As stated previously herein, a second aspect of the present invention is directed to an appliance containing the thermochromic-coated window of this invention.
Windows for use in appliances are well known in the art. Generally, such windows are mounted on the front doors of the appliances, particularly in the case of baking ovens, clothes dryers, and the like. In the case of toasters, the window is preferably disposed in a front face of the toaster.
In preparing a thermochromic-coated appliance window of the present invention, the uncured liquid crystal-resin material described above is spread uniformly on the glass panel or other transparent substrate (e.g., polycarbonate) constituting the window and then cured. Curing times vary but can range from about 24 hours to about 48 hours. The thickness of the thernochromic coating on the window preferably ranges from about 20 to about 50 micrometers, more preferably about 25 micrometers.
In the present invention, the thermochromic material can be applied to an appliance window in several ways. For example, if the appliance window is composed of a glass pane, the thermochromic material can be applied directly onto the pane. Alternatively, the thermochromic material can be applied onto a transparent film, e.g., polycarbonate, and the resulting two-layer structure then applied to the glass pane. If the appliance window is made up of two or more layers of glass or transparent plastic, the thermochromic material can be placed between the layers.
In the present invention, the thermochromic-coated side of the appliance window will preferably be disposed toward the outside of the appliance rather than toward the appliance's inner chamber.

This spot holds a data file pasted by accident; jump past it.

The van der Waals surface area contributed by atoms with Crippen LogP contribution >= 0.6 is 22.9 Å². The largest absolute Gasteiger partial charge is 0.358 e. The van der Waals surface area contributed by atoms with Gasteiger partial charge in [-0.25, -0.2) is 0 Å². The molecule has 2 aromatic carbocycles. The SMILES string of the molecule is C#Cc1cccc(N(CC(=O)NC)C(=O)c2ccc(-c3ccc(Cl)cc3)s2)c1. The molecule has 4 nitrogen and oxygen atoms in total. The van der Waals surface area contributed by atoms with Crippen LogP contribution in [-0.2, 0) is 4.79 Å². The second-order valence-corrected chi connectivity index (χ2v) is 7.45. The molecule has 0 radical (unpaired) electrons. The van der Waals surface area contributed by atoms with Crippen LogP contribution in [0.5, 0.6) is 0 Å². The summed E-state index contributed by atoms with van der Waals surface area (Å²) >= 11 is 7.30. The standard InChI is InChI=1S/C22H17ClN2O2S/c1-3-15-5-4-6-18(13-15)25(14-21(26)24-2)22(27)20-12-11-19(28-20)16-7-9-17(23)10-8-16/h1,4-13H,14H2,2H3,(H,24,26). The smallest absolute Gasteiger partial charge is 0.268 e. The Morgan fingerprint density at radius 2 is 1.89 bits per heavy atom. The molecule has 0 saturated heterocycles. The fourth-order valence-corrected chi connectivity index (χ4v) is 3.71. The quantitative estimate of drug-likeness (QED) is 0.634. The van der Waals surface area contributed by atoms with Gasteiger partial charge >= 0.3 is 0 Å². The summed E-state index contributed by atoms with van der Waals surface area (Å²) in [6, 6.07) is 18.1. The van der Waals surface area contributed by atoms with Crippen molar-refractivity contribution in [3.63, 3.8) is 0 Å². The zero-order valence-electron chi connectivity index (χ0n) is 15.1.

During its operation, the appliance (e.g., a baking oven or toaster) will generate thermal energy. This thermal energy will cause sufficient heat to be applied to the thermochromic coating on the window of the appliance so as to raise the temperature of the coating to a critical level. Temperatures at and above this critical level induce in said coating a transition from the liquid crystalline, light-scattering state to the isotropic, light-transmissive state, thereby causing the thermotropic coating to switch from an opaque state to a clear state. When the temperature of the coating is decreased to a value below the critical level, the coating will switch from the clear state back to the opaque state.
In preferred embodiments of the invention, the critical temperature at or above which the thermochromic coating will switch from opaque to clear and below which the coating will switch from dear to opaque is about 80° C.
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|US9506243 *||Mar 20, 2015||Nov 29, 2016||E Ink Corporation||Thermally-responsive film|
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|U.S. Classification||428/412, 219/635, 219/678|
|International Classification||G02F1/137, D06F58/02, G02F1/1334, F24C15/04, G02F1/13, F24C7/02, G02F1/133|
|Cooperative Classification||Y10T428/31507, G02F1/132, G02F2001/13756, G02F1/1334|
|European Classification||G02F1/13H, G02F1/1334|
|Sep 21, 2000||AS||Assignment|
Owner name: TUTCO, INC., TENNESSEE
Free format text: ASSIGNMENT OF ASSIGNORS INTEREST;ASSIGNOR:GENTILE, MICHAEL;REEL/FRAME:011098/0768
Effective date: 20000905
|Mar 25, 2005||FPAY||Fee payment|
Year of fee payment: 4
|Apr 6, 2009||REMI||Maintenance fee reminder mailed|
|Sep 25, 2009||LAPS||Lapse for failure to pay maintenance fees|
|Nov 17, 2009||FP||Expired due to failure to pay maintenance fee|
Effective date: 20090925